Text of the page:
>>  Hijacked Chinese fishing boat returns to Ghana safely

By Lin Xiaowei

A hijacked Chinese fishing boat, Lu Rong Yuan 917, arrived safely in Tema, the largest port of Ghana, on Wednesday evening of February 4.

The boat, when operating in the waters of Ghana with six Chinese and more than 20 Ghanaian nationals on board, was hijacked on Jan. 28 by a group of pirates whose identities remain unknown, according to Xinhua’s source from the Chinese Embassy in Ghana.

Two of the six Chinese on board jumped into the sea and were later rescued by a passing-by ship, while the other four Chinese fishermen were detained by the pirates.

On Feb. 3, the ship was abandoned by the pirates for untold reasons and returned to Tema safely.

Sun Baohong, the Chinese Ambassador to Ghana, greeted the boat at Tema and expressed gratitude toward authorities of Ghana and other countries for their assistance on this matter.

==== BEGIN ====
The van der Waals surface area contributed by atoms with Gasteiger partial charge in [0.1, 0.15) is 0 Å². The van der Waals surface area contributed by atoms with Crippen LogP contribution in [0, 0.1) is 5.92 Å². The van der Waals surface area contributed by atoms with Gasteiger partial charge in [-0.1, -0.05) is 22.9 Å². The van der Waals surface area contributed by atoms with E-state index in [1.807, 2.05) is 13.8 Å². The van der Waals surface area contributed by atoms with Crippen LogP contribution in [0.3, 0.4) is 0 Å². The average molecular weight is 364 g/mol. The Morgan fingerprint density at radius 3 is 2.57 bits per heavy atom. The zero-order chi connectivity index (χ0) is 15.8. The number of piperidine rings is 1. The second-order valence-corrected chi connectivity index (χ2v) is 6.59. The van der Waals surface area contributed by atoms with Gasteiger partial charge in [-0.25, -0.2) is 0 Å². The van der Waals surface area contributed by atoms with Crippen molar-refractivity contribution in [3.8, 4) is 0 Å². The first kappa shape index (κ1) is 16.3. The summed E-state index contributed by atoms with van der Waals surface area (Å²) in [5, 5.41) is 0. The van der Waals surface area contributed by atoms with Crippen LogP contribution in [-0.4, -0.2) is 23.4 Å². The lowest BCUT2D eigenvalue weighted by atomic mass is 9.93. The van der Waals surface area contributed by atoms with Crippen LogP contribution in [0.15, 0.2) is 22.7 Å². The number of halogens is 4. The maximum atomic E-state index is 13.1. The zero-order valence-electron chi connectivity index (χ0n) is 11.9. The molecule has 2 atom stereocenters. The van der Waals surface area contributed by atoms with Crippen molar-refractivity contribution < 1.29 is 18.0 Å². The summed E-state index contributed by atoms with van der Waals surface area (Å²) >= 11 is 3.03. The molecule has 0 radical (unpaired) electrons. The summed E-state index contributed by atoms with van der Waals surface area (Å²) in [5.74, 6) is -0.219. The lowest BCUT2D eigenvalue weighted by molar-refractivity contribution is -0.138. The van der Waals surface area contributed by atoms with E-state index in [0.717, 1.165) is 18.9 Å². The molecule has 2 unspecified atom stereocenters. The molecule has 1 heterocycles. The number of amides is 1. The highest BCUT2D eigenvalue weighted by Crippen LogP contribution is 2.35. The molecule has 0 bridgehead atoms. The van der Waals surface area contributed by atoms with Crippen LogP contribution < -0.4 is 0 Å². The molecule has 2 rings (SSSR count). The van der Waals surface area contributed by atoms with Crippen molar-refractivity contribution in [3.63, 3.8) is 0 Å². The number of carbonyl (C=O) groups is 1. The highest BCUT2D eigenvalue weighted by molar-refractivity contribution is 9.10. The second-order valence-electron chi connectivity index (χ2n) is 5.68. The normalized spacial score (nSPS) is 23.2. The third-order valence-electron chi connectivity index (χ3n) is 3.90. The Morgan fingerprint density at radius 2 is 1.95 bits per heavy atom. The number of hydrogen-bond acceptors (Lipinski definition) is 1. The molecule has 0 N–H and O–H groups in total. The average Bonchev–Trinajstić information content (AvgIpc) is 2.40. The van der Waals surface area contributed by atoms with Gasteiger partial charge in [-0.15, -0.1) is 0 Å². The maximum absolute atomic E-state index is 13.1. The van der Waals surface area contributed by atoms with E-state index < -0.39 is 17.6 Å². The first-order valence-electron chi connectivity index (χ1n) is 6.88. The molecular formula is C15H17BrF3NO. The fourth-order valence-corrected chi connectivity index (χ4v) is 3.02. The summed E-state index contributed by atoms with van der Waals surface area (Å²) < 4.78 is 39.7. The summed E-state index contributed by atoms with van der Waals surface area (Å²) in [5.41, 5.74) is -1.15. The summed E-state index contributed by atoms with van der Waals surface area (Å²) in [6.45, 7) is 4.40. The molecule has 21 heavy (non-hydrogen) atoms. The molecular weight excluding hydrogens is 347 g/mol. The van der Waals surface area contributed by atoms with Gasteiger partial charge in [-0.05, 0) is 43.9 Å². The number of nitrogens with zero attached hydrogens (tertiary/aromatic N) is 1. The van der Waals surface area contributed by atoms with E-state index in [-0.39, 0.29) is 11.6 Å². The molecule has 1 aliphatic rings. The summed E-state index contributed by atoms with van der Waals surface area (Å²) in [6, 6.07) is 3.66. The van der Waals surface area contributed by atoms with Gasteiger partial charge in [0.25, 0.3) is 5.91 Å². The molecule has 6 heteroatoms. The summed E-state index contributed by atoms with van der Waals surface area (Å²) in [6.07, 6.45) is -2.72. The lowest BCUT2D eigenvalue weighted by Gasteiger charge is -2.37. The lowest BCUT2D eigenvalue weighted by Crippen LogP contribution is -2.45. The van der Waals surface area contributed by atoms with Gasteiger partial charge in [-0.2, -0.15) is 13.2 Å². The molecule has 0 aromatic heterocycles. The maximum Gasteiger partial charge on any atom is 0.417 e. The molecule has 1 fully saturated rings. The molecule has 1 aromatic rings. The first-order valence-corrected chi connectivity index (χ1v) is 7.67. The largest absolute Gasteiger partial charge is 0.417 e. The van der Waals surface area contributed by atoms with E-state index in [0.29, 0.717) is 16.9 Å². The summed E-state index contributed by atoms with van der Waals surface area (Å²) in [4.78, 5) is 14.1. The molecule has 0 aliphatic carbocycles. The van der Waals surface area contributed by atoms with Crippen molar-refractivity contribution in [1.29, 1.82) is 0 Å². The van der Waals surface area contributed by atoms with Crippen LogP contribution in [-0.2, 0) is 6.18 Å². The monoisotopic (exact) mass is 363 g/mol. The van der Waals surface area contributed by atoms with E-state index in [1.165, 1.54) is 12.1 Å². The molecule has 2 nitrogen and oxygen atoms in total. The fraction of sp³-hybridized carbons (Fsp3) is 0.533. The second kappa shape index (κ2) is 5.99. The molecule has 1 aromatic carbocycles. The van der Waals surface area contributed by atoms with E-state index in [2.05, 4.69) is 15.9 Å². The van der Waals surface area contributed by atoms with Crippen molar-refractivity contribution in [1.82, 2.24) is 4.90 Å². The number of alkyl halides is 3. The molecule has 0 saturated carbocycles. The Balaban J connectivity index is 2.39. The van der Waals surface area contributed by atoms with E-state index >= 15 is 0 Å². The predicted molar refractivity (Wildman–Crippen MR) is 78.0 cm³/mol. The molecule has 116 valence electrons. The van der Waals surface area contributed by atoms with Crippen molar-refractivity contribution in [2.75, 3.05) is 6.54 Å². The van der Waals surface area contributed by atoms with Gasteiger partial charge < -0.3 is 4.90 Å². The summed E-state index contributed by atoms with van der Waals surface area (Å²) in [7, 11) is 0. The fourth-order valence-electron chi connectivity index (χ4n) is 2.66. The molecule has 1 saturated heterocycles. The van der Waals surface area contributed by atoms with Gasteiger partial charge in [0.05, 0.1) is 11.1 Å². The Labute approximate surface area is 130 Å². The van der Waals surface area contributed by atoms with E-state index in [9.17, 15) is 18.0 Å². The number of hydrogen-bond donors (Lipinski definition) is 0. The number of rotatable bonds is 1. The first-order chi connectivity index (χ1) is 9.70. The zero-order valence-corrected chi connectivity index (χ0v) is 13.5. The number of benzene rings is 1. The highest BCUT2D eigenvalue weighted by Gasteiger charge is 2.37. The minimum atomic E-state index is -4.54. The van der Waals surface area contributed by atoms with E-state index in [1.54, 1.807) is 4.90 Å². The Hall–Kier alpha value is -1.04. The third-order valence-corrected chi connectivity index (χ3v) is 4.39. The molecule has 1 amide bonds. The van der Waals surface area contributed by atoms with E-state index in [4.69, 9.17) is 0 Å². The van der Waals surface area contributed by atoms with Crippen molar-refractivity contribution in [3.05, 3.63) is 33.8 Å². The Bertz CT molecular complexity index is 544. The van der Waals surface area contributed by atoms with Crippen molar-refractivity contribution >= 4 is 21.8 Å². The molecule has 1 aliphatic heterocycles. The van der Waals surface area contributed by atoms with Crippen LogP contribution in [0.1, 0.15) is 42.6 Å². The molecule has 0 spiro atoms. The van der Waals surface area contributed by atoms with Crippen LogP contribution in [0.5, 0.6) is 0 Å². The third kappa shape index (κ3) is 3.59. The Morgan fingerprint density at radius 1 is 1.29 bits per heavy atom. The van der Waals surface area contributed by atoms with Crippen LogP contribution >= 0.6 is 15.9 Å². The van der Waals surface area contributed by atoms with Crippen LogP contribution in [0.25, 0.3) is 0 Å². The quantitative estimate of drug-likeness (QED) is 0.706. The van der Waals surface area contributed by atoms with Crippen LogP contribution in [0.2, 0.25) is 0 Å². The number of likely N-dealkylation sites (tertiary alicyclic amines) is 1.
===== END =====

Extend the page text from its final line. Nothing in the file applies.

She also told Chinese fishing companies to be more careful and vigilant during their operations in the waters of Ghana.

The Ambassador expressed her sympathy and solicitude for sailors and assured them that Chinese embassies and consulates abroad will continue to provide quality services for overseas Chinese citizens.







>>  Malaysia to take special visa policy to attract Chinese tourists

By Hu Guangyao

Chinese tourists travelling to Malaysia via Singapore will be issued with visa on arrival, a Malaysian government official said on Thursday of February 5.

Tourism Promotion Board chairman Dr Ng Yen Yen was quoted by local media report as saying that she hopes travel trade operators in Singapore will take the opportunity to make use of Malaysia’s special policy of visa on arrival to attract more Chinese tourists. “Chinese arrivals are very (much) linked to the Singapore market. If they don’t come to Malaysia, they will not come to Singapore. So, we are trying to do our best to develop both,” she said during a luncheon event with travel trade operators in Singapore.

When Malaysia Airlines Flight MH370 vanished on March 8 last year, Malaysia experienced a big drop in tourist arrivals from China to the tune of almost 10 percent.







>>  BRICS prospect remains promising amid global headwinds

By Li Li